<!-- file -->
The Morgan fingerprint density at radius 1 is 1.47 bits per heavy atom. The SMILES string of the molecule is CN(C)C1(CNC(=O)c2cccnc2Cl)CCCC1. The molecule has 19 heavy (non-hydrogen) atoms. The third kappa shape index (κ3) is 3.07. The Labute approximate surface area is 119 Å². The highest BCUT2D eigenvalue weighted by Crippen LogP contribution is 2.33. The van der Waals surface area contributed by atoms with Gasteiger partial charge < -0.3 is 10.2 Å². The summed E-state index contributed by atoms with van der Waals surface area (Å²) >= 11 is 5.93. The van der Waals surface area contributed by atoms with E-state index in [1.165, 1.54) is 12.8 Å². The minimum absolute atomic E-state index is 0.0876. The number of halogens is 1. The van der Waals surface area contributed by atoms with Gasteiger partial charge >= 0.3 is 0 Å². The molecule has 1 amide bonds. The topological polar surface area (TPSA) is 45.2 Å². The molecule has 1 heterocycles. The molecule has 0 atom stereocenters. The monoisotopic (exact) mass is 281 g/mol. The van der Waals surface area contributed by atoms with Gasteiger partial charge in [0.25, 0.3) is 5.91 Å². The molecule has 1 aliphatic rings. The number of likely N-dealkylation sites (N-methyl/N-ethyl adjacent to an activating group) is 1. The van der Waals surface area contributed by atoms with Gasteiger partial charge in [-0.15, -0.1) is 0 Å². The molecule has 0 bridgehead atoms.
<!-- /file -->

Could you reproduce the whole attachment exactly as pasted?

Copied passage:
The Morgan fingerprint density at radius 1 is 1.47 bits per heavy atom. The SMILES string of the molecule is CN(C)C1(CNC(=O)c2cccnc2Cl)CCCC1. The molecule has 19 heavy (non-hydrogen) atoms. The third kappa shape index (κ3) is 3.07. The Labute approximate surface area is 119 Å². The highest BCUT2D eigenvalue weighted by Crippen LogP contribution is 2.33. The van der Waals surface area contributed by atoms with Gasteiger partial charge < -0.3 is 10.2 Å². The summed E-state index contributed by atoms with van der Waals surface area (Å²) >= 11 is 5.93. The van der Waals surface area contributed by atoms with E-state index in [1.165, 1.54) is 12.8 Å². The minimum absolute atomic E-state index is 0.0876. The number of halogens is 1. The van der Waals surface area contributed by atoms with Gasteiger partial charge >= 0.3 is 0 Å². The molecule has 1 amide bonds. The topological polar surface area (TPSA) is 45.2 Å². The molecule has 1 heterocycles. The molecule has 0 atom stereocenters. The monoisotopic (exact) mass is 281 g/mol. The van der Waals surface area contributed by atoms with Gasteiger partial charge in [0.25, 0.3) is 5.91 Å². The molecule has 1 aliphatic rings. The number of likely N-dealkylation sites (N-methyl/N-ethyl adjacent to an activating group) is 1. The van der Waals surface area contributed by atoms with Gasteiger partial charge in [-0.15, -0.1) is 0 Å². The molecule has 0 bridgehead atoms.